Ms. Ravel and Mr. Goodman Go to Washington?

Many of you may be asking what the FEC does. Great question. I have a short answer for you: virtually nothing. One of the problems with the FEC is that it is set up to allow for partisan deadlock.
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President Obama recently announced the nomination of Democrat Ann Ravel and a Republican Lee Goodman to the Federal Election Commission (FEC).

Ravel is currently the Chairwoman of the California's watchdog agency, the Fair Political Practices Commission (FPPC). She previously served as deputy assistant attorney general in the Civil Division of the Department of Justice and was the County Counsel for Santa Clara County, in California.

Goodman is an attorney at the LeClair Ryan law firm who served as an adviser for Ron Paul's 2012 presidential campaign and who has argued for the overturning of campaign finance laws.

Many of you may be asking what the FEC does. Great question. I have a short answer for you: virtually nothing. The FEC is an independent regulatory agency charged with administering and enforcing federal campaign finance laws. Small problem, the FEC doesn't do that.

In the 1970s, in the wake of the Watergate scandals that led to the resignation of President Richard Nixon, Congress enacted the nation's first comprehensive campaign finance framework, the Federal Election Campaign Act. Congress created the FEC to administer and enforce the provisions of the Act. Essentially the FEC should, among other things, work on issues related to campaign disclosure, restrictions on campaign contributions, and public financing of Presidential elections. These issues are vitally important to the integrity of our electoral and political processes.

One of the problems with the FEC is that it is set up to allow for partisan deadlock. The FEC is comprised of six members, there can be no more than three members of the same political party, and four votes are required for the agency to take any action.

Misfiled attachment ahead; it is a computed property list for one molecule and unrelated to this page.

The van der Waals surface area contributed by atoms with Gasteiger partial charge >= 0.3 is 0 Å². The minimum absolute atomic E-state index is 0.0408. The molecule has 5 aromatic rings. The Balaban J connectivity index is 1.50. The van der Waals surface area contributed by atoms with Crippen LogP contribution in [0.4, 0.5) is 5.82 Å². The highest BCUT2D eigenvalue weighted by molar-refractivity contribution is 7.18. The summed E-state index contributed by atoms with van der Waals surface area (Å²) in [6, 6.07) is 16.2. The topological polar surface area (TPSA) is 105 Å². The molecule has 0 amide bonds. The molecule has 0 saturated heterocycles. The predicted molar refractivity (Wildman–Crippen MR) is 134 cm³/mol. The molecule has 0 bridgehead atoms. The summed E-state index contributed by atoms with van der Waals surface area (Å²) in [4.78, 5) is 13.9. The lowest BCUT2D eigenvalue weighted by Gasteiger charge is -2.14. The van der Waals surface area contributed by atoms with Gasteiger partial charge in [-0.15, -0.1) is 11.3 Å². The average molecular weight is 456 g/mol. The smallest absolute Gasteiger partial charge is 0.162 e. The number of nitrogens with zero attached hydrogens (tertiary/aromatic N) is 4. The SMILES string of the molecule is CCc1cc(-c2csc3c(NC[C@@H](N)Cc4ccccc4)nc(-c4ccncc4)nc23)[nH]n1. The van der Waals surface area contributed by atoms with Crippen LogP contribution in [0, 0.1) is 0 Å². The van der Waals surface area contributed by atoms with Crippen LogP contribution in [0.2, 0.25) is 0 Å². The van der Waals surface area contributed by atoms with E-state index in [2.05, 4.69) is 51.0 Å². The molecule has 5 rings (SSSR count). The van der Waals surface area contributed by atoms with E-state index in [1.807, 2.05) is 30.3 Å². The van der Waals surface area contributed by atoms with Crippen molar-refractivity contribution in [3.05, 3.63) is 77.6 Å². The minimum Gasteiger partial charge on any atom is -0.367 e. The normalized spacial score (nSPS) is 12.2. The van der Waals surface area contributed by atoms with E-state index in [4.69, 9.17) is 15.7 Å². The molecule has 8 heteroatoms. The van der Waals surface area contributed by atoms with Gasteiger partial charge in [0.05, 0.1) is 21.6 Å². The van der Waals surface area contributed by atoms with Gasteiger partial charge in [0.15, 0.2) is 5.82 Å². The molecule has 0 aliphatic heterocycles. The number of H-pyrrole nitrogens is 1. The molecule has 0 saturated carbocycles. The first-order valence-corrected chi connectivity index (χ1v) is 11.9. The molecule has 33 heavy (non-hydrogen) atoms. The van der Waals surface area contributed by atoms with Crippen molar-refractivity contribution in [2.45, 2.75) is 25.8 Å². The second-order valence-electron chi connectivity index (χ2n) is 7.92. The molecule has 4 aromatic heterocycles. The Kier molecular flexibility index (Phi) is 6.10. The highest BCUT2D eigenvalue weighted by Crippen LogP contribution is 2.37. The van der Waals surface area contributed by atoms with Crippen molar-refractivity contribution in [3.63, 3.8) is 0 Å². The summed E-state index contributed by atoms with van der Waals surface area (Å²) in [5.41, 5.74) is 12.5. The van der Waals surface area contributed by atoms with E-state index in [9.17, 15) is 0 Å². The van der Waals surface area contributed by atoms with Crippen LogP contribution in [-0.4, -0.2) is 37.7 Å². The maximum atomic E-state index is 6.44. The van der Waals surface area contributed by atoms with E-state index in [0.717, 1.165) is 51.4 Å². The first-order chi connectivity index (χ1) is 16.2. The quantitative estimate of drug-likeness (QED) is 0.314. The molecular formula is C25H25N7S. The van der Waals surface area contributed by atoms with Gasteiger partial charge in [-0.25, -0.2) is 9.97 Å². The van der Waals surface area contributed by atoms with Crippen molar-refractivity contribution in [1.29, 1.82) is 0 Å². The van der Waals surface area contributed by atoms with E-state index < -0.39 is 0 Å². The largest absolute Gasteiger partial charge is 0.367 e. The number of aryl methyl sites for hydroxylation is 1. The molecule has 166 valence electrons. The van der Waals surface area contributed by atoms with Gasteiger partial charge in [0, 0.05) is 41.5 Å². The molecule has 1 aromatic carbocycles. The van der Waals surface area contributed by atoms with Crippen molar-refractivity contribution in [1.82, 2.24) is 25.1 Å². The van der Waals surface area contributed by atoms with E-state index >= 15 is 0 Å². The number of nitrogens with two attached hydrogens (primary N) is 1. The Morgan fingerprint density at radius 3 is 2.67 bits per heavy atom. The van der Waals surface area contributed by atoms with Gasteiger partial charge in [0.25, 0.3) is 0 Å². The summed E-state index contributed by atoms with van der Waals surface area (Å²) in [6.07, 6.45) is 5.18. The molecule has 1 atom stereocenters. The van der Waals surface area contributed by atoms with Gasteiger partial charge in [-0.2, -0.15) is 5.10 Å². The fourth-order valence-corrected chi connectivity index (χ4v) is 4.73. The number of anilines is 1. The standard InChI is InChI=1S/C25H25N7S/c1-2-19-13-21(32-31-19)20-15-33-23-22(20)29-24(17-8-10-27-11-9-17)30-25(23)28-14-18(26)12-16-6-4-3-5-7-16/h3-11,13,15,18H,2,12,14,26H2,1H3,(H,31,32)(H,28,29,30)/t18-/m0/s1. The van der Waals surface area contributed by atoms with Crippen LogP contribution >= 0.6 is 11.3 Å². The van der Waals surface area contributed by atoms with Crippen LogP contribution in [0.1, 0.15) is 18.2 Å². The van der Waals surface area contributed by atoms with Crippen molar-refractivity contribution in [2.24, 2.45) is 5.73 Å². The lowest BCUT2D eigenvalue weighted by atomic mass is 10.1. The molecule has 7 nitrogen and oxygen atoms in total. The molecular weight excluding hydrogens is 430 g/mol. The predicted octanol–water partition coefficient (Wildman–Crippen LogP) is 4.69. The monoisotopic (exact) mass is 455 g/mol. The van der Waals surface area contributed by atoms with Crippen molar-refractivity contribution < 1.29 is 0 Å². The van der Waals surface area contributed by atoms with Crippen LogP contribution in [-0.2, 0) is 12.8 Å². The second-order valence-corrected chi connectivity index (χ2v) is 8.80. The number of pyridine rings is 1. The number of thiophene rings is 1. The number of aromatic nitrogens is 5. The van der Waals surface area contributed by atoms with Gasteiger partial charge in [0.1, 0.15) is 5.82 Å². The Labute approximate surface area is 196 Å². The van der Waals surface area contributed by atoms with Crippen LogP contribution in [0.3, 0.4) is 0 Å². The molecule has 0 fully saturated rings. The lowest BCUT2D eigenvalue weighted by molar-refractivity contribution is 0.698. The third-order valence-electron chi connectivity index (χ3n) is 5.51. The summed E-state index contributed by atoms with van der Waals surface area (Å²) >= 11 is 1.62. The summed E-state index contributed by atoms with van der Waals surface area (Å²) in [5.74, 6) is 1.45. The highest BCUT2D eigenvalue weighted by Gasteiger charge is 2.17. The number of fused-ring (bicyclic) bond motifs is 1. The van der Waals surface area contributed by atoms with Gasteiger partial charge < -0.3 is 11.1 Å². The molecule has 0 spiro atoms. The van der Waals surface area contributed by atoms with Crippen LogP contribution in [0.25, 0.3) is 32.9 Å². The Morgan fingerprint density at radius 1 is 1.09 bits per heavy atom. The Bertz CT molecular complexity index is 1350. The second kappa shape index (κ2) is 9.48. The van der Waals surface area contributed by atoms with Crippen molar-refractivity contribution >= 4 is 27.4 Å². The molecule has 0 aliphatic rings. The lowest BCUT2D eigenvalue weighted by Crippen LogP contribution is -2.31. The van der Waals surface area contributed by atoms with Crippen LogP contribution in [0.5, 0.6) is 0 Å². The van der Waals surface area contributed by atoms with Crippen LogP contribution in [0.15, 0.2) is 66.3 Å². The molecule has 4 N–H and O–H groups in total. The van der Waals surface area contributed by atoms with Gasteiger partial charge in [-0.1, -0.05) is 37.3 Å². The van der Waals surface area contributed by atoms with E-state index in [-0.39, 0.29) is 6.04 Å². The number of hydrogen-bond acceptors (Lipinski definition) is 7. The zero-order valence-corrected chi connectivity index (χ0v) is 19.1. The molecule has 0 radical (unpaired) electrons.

Another problem is that the five current members of the FEC are all serving expired terms. These "holdovers" include three Republicans and two Democrats.

Ravel would replace Democrat Cynthia Bauerly, who resigned from the commission in February. Goodman would replace Republican Don McGahn. This means the partisan makeup of the FEC would remain divided.

In her role as Chairwoman of California's version of the FEC, Ravel has been a champion of more robust disclosure and transparency laws. She has worked tirelessly to streamline and simplify a daunting array of complex and contradictory regulations. She had also shown endless creativity when it comes to working on ways to increase civic engagement. She is exactly who we need on the FEC.

Goodman, on the other hand, has worked against the imposition of campaign finance laws. He argued to overturn one of the nation's oldest campaign finance laws, the ban on the ability of corporations to give contributions directly to candidates. He appears to have espoused a consistent position against restrictions on the use of money in politics.

Since taking office Obama has nominated only one commissioner. That nomination stalled and the nominee eventually withdrew his name from consideration. Let us ensure that history does not repeat itself.

The nation's campaign finance laws are in dire need of attention. Thanks in part to recent Supreme Court decisions and Congress' inaction now, more than ever, we need a functioning regulatory agency, not what we have now. Senate confirmation of both nominees would be a significant step toward achieving that goal.

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